A Missouri mom pumps up HIV awareness—by giving her leftover breast milk to African orphans
I blame my husband for all of this,” says Jill Youse, laughing. “He kept complaining about all the breast milk I’d [pumped and stored] in the freezer” for their newborn daughter, Stella, in 2005. Not wanting to pour the leftovers down the drain, Youse, now 30, did some research—and discovered iThemba Lethu, an HIV prevention program that includes a breast milk donor bank and a home for AIDS orphans in Durban, South Africa. The program’s six babies desperately needed human milk, not formula. As iThemba Lethu manager Penelope Reimers explains, “all the things formula doesn’t have—nutrients, growth hormones, enzymes—breast milk does.”
Youse says she was immediately “hell-bent” on helping. So she drove six hours that fall from her Missouri home to Chicago, handing over her 8 gallons to Rob Reimers, Penelope’s husband, who was visiting the States. That marked another birth: Youse’s International Breast Milk Project (IBMP). With media attention from Time.com, Oprah and Foreign Policy magazine, she’s watched it grow into an international sensation. IBMP has solicited breast milk from some 800 women; more than 15,000 ounces have been sent to Durban. At press time, IBMP was preparing for its biggest shipment ever: 55,000 ounces of milk.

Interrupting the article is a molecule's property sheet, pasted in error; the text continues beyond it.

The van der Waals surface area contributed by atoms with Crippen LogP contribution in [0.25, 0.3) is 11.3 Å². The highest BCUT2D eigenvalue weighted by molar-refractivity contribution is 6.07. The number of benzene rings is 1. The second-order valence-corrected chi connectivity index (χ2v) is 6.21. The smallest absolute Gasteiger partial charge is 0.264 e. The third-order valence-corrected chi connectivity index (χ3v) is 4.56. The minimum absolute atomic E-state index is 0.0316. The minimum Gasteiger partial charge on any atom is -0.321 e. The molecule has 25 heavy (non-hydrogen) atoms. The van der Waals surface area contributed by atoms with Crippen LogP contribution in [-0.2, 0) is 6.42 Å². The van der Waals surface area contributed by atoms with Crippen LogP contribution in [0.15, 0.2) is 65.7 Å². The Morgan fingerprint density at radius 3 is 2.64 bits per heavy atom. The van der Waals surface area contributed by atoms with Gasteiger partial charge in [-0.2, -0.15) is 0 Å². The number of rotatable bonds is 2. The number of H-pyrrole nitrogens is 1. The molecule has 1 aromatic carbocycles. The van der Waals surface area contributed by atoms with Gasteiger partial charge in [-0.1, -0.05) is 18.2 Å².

The program proves that you don’t have to be wealthy to make a difference, Youse says. To defray her own costs, she gets help from Quick International Courier, a shipping company, and Prolacta Bioscience, which receives and pasteurizes the milk. Some AIDS activists question her deal with Prolacta: 25 percent of the milk will go directly to the infants and she will sell the other 75 percent to the company for a dollar an ounce. Prolacta resells it to U.S. hospitals for preemie care. Youse says that “100 percent of the money [she earns] will help develop health initiatives and milk banks in Africa.”
Reimers, meanwhile, is grateful for whatever IBMP sends. “Jill’s work has people around the world wanting to help these babies,” she says. That’s a message in a bottle.